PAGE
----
With that motion dead, council continued to deliberate, with Myers continuously trying to convince other members of council that an affirmation of the HARC approval will be a detriment to the “social fabric of this town.”
Fraser, and councilmembers Ann Brady and Kristen Permakoff, all spoke out in favor of affirming the HARC approval.
“I feel that the applicant made an excellent presentation,” Brady said. “I think they have made a great deal of concessions. I truly admire the people that are so committed to our Historic District but I have to place my vote with an acceptance of this.”
“I feel like after reading all of these books, there was a lengthy and due process that was followed through,” Permakoff said. “I feel like part of my job is to support the people who had the experience and knowledge on HARC. I feel like the applicant, and I agree with Ann, that there were some major renovations to their plans to accommodate all of these points. The bottom line is I think it went through a lengthy and due process and I agree with HARC.”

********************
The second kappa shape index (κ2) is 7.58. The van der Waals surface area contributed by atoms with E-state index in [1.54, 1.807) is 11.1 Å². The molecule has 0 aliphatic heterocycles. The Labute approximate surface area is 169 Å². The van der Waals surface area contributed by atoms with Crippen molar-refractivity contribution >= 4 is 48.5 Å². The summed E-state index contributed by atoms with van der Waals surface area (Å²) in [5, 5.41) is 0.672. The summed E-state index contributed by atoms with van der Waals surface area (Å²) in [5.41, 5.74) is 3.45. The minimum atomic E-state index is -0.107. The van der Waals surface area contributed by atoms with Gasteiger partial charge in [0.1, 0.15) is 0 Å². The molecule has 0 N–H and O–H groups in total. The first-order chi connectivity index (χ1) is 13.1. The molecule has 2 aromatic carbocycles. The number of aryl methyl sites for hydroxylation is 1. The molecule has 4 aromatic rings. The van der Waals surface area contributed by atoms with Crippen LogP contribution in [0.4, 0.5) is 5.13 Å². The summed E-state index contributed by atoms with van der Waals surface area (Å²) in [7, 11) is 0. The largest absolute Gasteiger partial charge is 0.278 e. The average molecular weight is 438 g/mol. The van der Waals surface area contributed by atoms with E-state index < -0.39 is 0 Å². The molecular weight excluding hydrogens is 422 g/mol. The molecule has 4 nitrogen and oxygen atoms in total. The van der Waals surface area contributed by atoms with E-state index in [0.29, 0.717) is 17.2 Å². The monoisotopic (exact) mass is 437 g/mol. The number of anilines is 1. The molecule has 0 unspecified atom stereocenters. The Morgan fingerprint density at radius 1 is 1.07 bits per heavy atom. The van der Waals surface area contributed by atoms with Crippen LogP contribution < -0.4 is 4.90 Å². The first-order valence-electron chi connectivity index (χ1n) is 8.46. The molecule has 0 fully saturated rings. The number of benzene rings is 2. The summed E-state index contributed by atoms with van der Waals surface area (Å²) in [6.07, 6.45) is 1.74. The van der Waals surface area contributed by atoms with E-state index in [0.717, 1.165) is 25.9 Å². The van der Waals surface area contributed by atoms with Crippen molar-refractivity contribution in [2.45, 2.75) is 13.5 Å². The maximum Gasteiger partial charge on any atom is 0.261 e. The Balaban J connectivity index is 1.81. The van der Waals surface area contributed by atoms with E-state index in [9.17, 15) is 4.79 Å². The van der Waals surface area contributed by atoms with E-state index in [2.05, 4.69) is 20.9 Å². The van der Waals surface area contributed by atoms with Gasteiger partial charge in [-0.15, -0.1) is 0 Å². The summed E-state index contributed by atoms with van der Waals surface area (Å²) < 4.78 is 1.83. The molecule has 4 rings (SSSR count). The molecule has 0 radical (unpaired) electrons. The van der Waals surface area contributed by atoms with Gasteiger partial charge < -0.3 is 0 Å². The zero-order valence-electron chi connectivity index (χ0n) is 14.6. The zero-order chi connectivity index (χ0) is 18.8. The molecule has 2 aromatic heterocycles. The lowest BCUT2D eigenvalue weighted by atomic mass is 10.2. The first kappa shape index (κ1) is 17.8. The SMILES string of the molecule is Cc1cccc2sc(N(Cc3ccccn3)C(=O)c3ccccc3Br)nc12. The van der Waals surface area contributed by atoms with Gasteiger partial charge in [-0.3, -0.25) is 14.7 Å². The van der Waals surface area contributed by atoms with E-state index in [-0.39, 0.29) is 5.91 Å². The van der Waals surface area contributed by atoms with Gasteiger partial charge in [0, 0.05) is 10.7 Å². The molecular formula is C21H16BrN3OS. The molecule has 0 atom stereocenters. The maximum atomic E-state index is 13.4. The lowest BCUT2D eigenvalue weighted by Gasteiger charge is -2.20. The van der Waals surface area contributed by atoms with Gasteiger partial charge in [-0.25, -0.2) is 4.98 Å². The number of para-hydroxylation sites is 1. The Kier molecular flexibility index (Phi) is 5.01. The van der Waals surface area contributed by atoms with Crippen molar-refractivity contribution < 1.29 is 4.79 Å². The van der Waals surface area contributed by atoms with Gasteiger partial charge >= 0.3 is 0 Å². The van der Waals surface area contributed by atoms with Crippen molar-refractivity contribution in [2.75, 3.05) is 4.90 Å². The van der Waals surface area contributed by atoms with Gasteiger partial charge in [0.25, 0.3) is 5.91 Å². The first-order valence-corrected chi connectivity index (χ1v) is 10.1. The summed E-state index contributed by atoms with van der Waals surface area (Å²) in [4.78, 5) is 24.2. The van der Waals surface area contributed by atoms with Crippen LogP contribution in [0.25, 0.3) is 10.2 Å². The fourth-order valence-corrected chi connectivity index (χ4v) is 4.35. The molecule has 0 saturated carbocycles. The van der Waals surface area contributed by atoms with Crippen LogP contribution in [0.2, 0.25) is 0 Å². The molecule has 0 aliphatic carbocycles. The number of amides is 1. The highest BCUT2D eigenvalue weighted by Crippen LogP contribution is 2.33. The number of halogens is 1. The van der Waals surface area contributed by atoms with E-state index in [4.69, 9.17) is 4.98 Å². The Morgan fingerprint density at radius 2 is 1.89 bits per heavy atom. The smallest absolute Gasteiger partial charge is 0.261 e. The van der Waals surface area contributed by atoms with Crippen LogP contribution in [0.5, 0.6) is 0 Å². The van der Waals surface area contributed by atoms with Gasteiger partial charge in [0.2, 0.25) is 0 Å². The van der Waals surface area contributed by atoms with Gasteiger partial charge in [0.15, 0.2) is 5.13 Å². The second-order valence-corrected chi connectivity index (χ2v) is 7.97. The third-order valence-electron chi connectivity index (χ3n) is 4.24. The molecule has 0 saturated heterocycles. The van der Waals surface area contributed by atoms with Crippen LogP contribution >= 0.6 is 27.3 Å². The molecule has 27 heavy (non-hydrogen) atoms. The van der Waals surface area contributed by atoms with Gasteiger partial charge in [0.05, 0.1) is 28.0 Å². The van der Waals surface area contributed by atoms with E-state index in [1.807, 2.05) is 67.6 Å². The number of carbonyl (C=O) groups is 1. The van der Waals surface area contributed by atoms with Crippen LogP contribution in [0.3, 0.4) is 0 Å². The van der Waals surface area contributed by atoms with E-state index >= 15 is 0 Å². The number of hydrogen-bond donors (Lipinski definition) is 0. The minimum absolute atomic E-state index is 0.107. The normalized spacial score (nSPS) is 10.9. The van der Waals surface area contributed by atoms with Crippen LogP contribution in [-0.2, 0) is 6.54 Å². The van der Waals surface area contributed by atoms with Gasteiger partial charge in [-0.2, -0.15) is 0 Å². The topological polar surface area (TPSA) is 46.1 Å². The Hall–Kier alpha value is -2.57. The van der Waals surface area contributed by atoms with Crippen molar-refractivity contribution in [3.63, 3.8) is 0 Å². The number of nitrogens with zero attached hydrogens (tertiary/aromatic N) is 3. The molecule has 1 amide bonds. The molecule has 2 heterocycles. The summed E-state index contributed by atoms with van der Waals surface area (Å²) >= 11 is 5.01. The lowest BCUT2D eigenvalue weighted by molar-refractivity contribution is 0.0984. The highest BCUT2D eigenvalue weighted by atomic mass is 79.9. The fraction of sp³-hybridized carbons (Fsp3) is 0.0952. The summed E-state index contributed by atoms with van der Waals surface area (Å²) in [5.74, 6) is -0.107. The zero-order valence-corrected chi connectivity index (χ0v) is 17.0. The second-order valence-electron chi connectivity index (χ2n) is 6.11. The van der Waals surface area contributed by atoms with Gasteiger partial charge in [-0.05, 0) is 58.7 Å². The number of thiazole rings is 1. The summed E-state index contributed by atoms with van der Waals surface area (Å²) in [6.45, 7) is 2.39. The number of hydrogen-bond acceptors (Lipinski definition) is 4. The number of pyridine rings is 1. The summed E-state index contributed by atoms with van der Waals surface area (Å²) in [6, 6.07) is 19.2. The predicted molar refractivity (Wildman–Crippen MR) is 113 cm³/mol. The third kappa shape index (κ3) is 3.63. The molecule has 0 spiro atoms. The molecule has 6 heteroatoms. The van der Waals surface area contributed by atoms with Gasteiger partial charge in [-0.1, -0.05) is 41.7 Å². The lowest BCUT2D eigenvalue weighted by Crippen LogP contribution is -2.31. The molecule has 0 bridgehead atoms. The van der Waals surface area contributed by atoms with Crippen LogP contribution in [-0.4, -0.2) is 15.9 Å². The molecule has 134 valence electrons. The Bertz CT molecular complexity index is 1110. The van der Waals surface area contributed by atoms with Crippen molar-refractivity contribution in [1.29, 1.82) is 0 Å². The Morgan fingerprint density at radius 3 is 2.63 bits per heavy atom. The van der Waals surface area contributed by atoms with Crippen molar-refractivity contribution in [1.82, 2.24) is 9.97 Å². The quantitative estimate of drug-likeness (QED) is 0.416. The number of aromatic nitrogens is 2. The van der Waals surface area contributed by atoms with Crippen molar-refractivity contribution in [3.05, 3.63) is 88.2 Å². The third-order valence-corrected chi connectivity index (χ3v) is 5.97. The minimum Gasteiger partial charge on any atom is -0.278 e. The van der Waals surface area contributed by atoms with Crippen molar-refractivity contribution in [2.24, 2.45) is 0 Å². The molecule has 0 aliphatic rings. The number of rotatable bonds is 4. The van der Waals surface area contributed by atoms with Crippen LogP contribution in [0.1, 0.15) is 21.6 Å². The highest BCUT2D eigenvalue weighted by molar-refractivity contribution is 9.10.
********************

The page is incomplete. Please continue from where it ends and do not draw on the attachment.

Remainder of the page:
Myers, however, was not moved by their arguments.
“Are you, Ann, willing to risk our historic designation by taking off a historic part of the building?” Myers asked Brady. “Will you protect the viewscape…?”
“I appreciate your point of view,” Brady answered. “I have expressed mine.”
A motion was eventually made by Brady to affirm HARC’s approval ,and it was supported by Fraser and Permakoff, but not by Saunders and Myers. The deciding vote came down to Carnevale, who said he was still split and frustrated at the lack of compromise.
“I think this is the reason people get frustrated with government,” Carnevale said. “People are so dogmatic in their views and beliefs, instead of saying let’s try to make it a better situation. I think it’s the responsibility of elected officials to not be so dogmatic in their views and I believe that on both sides of this issue. I am in the middle on this apparently.”
“There has been more than thirty months of compromise,” Fraser responded, speaking of the more than two and a half years the project has been in the HARC review process.
“The whole project seems like a compromise,” Permakoff added.
With that, Carnevale voted against the motion and it died on a 3-3 tie. Eventually, after some discussion, council agreed to continue the hearing to June in hopes that everyone on council and the project developer can come back with new compromise ideas.